Whistleblower Frances Haugen urges British legislators to pass legislation to curb social media platforms, and Facebook struggles to curb false alarms and hate speech in many languages and dialects, including British English. He said he was doing it.
Haugen’s comment to the British Parliamentary Commission on Monday renews the UK’s current review of legislation to curb harmful online content, leading to the greatest potential expansion of global technology regulation. Empowering. Former Facebook employee Presented her conclusions from a series of internal Facebook documents —First disclosed in The Wall Street Journal— She says social media companies are struggling to balance user safety with motivation for their interests.
“Until we bring in counterweights, things will run for the benefit of shareholders, not the public interest,” she said.
A British legislator sought her proposal for a pending bill on online security. This creates new obligations for social media companies and search engines to assess and mitigate the spread of harmful content. 10% of the world’s annual revenue.
Hogen said government regulators should have more authority to oversee Facebook and other large social media platforms. She also said that social media giants need to disclose false information, hate speech, underage users, and other steps they take to curb problems so that independent observers can identify blind spots. Said.
“Facebook needs to publish what it does to detect a 13-year-old kid on the platform, because it guarantees that what they do today isn’t enough,” she said. rice field.
One of the big problems, according to Haugen, is that Facebook’s automated system for detecting false information and hate speech is over-optimized for American English. “British English is quite different from US English,” she said, she wouldn’t be surprised if Facebook’s security system wasn’t very effective in the UK.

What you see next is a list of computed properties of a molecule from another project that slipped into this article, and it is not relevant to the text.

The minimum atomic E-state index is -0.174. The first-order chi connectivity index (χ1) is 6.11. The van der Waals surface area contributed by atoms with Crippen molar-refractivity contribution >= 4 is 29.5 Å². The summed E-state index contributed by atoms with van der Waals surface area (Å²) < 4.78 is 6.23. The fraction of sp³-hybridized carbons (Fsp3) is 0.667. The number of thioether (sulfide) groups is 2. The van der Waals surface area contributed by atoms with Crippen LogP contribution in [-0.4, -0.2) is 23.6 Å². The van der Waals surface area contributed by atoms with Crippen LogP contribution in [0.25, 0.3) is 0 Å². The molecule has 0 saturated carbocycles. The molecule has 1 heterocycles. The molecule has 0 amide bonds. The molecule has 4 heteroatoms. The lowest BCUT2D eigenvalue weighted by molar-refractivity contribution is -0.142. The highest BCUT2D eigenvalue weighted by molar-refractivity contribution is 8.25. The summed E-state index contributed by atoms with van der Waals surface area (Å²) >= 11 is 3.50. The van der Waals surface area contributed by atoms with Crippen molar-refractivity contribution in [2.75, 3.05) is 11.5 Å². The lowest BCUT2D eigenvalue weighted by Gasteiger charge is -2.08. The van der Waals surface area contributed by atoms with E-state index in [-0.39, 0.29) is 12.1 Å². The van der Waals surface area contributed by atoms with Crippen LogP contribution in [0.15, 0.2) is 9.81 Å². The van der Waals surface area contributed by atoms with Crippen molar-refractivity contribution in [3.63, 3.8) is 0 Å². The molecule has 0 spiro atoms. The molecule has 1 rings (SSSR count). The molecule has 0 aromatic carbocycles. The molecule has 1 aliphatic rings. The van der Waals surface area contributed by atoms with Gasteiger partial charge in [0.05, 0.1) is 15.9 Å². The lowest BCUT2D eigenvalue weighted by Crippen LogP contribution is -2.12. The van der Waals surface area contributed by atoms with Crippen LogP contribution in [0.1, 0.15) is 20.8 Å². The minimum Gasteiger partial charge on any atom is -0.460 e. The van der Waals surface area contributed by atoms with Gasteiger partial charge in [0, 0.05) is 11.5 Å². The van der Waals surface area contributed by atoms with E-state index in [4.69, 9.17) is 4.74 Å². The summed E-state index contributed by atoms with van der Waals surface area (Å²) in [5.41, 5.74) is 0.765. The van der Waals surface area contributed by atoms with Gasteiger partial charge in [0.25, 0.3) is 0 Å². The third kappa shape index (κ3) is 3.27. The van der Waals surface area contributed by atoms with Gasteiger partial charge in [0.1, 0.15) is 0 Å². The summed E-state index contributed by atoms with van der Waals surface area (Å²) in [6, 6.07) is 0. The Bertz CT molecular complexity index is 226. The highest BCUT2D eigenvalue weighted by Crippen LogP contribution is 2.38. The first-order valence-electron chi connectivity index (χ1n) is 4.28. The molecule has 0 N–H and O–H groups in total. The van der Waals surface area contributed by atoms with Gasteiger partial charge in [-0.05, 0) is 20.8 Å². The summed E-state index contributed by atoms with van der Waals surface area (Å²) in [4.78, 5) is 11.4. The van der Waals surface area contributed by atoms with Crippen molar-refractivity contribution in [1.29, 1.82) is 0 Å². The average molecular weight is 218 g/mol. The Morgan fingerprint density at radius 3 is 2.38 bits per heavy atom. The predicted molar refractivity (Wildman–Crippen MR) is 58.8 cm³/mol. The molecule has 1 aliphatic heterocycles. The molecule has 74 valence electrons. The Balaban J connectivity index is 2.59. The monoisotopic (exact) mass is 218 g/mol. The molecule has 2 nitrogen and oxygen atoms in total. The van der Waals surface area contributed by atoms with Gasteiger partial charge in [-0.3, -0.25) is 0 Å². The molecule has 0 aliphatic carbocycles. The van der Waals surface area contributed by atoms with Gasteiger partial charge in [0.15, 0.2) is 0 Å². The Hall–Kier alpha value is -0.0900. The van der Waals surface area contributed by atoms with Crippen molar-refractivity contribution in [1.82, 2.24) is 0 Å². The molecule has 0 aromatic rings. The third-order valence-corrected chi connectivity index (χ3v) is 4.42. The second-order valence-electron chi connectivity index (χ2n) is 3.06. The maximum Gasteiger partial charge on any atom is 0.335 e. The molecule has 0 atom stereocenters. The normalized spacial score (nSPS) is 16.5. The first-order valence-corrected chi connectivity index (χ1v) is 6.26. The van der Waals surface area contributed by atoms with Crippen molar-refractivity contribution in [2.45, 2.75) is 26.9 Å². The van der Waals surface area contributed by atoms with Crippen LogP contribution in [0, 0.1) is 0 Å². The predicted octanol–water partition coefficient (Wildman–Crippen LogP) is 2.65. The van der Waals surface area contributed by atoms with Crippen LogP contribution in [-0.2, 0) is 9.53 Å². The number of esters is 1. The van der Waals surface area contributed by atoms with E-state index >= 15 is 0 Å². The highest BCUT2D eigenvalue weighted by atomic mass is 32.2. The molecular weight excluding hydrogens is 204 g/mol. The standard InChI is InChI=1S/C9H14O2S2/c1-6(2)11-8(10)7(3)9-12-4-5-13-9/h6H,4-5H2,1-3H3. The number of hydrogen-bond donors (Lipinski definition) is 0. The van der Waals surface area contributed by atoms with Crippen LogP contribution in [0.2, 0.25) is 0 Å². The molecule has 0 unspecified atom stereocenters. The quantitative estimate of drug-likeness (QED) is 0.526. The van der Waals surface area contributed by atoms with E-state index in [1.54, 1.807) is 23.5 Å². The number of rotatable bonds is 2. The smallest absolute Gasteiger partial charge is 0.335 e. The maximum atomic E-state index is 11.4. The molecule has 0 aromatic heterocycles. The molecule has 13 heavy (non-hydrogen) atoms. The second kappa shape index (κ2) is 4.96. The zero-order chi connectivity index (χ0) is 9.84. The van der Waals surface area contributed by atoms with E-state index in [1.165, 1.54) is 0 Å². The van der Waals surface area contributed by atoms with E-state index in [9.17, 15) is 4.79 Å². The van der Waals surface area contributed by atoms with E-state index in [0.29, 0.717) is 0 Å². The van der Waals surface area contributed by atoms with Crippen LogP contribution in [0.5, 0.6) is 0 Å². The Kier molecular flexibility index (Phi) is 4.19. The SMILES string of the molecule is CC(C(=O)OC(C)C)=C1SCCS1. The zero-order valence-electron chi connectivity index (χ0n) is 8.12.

She said regulators need to have the ability to access and demand Facebook’s internal mechanics. to you. “
A Facebook spokesman said the company always has a commercial incentive to remove harmful content and has invested heavily in doing so. Facebook supports regulation in the social media industry and is pleased that UK law is moving forward, he added.
The documents Hogen collected were explained in a series of journal articles last month, and although the company knows how its systems can do harm, it often publicly addresses those issues. A document that shows what Facebook knows Its ranking algorithm promotes discord; that Drug cartels and traffickers use the service openly; that Anti-vaccine activists flocked to the serviceAnd that Instagram May adversely affect the mental health of teenage girls, Among other topics.
Facebook replied that the article took the study out of context. The journal states that it supports the report.
Journal articles and Mr. Hogen’s Subsequent testimony before parliament It has created new political momentum in the United States to regulate major tech companies. The disclosure also updates decades-old legislation that has boosted the existing impetus for the UK and the European Union, curtailed the power of large high-tech companies and largely protected social media companies from liability for user activity. I passed the law to try.
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In early November, Mr. Hogen will testify to the European Parliament. Currently discussing two billsOne focuses on anti-competitive behavior and the other focuses on ensuring that businesses take greater responsibility for the content they distribute and amplify.
In the UK, politicians say Facebook documents have boosted regulatory demands and increased greater openness to sharing information and practices.
“When a company like Facebook trades off user safety and user involvement,” said Damian Collins, chairman of a committee that oversees the review of the UK’s online safety bill, before the hearing. We need to be more transparent about the decisions we make. ” “Frances Haugen’s evidence has so far strengthened the claims of independent regulators with the authority to audit and inspect large tech companies.”
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Facebook whistleblower Frances Haugen demands new technology in Europe
Source link Facebook whistleblower Frances Haugen demands new technology in Europe